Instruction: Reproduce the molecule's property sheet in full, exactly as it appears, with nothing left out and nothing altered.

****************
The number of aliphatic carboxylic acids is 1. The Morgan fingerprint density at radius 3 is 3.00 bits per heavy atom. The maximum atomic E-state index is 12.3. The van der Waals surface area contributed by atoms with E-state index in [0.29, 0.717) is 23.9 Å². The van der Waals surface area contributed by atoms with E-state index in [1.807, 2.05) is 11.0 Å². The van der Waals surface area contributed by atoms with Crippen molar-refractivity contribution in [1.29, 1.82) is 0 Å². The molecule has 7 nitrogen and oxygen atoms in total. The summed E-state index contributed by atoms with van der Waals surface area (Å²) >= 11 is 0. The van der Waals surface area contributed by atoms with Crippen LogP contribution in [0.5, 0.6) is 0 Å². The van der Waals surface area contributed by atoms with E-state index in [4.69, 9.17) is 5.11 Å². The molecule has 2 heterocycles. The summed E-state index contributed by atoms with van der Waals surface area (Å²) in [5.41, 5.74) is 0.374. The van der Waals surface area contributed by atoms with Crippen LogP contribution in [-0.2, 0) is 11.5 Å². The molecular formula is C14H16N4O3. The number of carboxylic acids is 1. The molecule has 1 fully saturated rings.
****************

The number of aliphatic carboxylic acids is 1. The Morgan fingerprint density at radius 3 is 3.00 bits per heavy atom. The maximum atomic E-state index is 12.3. The van der Waals surface area contributed by atoms with E-state index in [0.29, 0.717) is 23.9 Å². The van der Waals surface area contributed by atoms with E-state index in [1.807, 2.05) is 11.0 Å². The van der Waals surface area contributed by atoms with Crippen molar-refractivity contribution in [1.29, 1.82) is 0 Å². The molecule has 7 nitrogen and oxygen atoms in total. The summed E-state index contributed by atoms with van der Waals surface area (Å²) >= 11 is 0. The van der Waals surface area contributed by atoms with Crippen LogP contribution in [0.5, 0.6) is 0 Å². The van der Waals surface area contributed by atoms with E-state index in [4.69, 9.17) is 5.11 Å². The molecule has 2 heterocycles. The summed E-state index contributed by atoms with van der Waals surface area (Å²) in [5.41, 5.74) is 0.374. The van der Waals surface area contributed by atoms with Crippen LogP contribution in [-0.2, 0) is 11.5 Å². The molecular formula is C14H16N4O3. The number of carboxylic acids is 1. The molecule has 1 fully saturated rings.